Life Cycle Costing for the Analysis, Management and Maintenance of Civil Engineering Infrastructure

Life Cycle Costing for the Analysis, Management and Maintenance of Civil Engineering Infrastructure

John W. Bull

Preference :

A number of studies have considered life-cycle environmental impacts from the
housing sector (e.g. Adalberth, 1997; Adalberth et al., 2001; Peuportier, 2001; Asif
et al., 2007; Hacker et al., 2008; Hammond and Jones, 2008; Bribián et al., 2009; Oritz
et al, 2009; Mohan and Powell, 2010; Cuéllar-Franca and Azapagic, 2012) but the
life cycle costs have seldom been addressed. And yet, economic aspects such as
housing costs and affordability are important for the sustainable development of the
residential construction sector.
The housing sector is very important for the UK economy as it directly affects
the economic growth (HC, 2008). For example, in 2010, the construction industry
contributed 8.5% of the UK’s total gross domestic product (GDP) of £1.45 trillion,
to which the residential sector contributed 40% (UKCG, 2009). After Denmark and
Greece, the UK has the highest housing prices across the European Union with people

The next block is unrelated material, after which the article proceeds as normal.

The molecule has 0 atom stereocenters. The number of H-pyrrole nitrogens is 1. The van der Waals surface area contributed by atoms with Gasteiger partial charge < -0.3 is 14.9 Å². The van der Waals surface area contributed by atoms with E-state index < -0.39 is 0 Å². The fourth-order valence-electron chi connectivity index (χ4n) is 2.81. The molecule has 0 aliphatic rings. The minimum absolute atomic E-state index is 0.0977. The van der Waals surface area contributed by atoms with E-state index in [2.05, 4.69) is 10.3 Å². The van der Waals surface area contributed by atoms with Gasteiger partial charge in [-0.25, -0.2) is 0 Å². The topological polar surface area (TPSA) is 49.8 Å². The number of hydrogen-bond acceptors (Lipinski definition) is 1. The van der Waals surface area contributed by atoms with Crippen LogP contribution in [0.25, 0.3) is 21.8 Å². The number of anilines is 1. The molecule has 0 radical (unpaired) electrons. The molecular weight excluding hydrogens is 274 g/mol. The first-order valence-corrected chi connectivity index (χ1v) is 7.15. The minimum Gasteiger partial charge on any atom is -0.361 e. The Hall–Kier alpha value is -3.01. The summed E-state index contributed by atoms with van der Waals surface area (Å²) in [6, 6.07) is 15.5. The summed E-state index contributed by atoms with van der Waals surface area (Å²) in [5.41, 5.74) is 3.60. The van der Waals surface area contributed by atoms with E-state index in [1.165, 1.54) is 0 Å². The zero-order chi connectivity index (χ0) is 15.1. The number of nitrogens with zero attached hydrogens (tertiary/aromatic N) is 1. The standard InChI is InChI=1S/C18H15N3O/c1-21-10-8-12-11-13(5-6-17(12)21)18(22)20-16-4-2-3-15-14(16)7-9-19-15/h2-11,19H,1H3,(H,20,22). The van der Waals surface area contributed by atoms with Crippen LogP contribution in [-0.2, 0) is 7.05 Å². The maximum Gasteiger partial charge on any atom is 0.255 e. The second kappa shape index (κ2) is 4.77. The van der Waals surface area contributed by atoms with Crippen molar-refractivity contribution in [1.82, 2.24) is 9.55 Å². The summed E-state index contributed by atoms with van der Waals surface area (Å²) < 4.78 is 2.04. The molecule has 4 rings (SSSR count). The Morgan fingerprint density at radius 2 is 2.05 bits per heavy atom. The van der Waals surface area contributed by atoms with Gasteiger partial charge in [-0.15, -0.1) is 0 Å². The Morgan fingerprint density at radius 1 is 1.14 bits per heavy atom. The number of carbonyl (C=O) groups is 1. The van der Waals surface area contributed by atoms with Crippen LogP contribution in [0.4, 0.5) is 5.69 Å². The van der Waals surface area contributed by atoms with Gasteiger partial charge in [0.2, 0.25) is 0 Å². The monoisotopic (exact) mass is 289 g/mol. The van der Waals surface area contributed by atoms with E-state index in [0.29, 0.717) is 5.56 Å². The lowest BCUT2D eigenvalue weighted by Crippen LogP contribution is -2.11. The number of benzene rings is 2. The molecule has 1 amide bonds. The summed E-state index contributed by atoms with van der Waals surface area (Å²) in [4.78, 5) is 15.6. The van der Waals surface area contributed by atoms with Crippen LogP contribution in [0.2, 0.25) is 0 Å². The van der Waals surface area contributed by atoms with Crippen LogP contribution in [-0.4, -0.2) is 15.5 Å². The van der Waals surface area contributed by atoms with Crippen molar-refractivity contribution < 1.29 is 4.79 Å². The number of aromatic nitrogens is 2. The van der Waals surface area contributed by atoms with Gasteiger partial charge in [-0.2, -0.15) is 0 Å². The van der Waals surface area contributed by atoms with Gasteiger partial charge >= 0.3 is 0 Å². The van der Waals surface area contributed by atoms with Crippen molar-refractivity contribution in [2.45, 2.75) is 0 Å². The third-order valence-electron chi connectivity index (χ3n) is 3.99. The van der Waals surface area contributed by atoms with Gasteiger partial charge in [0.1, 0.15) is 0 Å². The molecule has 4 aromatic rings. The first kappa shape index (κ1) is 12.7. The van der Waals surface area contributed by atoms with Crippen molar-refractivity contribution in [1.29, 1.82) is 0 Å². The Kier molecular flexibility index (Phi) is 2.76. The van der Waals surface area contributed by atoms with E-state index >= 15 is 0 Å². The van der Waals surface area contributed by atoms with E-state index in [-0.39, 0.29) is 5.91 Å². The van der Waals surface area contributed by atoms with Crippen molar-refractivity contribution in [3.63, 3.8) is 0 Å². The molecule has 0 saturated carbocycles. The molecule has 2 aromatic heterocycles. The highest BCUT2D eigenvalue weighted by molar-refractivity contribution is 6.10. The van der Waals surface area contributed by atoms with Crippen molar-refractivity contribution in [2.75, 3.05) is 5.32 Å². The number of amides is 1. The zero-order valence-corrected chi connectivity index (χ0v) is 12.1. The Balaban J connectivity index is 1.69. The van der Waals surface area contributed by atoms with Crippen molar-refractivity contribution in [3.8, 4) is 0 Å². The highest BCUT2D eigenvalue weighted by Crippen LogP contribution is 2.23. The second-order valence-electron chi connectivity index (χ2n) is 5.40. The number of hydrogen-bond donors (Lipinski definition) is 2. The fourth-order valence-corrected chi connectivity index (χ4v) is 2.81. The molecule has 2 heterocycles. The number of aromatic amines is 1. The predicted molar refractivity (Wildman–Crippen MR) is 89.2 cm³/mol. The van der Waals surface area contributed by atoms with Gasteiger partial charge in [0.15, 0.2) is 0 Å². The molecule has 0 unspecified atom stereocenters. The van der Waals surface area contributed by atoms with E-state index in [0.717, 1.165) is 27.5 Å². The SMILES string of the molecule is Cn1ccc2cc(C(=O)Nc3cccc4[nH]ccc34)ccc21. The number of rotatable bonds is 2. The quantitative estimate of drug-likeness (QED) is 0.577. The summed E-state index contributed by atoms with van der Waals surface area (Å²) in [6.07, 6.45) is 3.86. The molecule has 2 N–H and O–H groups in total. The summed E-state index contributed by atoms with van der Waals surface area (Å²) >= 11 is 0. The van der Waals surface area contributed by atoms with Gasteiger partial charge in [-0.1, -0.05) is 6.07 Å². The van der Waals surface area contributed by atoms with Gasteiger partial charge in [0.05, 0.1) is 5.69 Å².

spending around 40% of their income on housing costs such as mortgage payments
and energy bills (Eurostat, 2012). The latter is the cause of fuel poverty of around six
million households owing to the rising energy prices (DECC, 2009; Bolton, 2010).
In recent years, many people have been unable to purchase a home because of
changes in the availability and types of financial and mortgage products (Sergeant,
2011; DCLG, 2012; RICS, 2012). This situation has created an unstable housing market,
which has led to a fall in house prices and dragged the UK economy further
into recession. For example, the average house price of around £190,000 in 2008 fell
to £160,000 in 2011 (HPUK, 2012). Home ownership is also declining and in 2011
it dropped to 66% from 70.9% in 2003; so the proportion of households that own
their own homes has fallen back to where it was in 1989 (BBC, 2012). This trend
is expected to continue over the next 10 years (Sergeant, 2011). Such a situation is
affecting particularly young people – only 10% of all owner-occupiers are under 35
years of age (BBC, 2012) while 33% of first-time buyers are over 35

Content :
  • Life cycle cost analysis of the UK housing stock
  • Case study: Life cycle analysis of a community hydroelectric power system
  • Selection indicators for stabilization of pavement systems
  • Pavement type selection for highway rehabilitation based on a life-cycle cost analysis
  • Life cycle management framework for highway bridges
  • Life cycle analysis of highway composite bridges
  • Life cycle cost analysis for corrosion protective coatings

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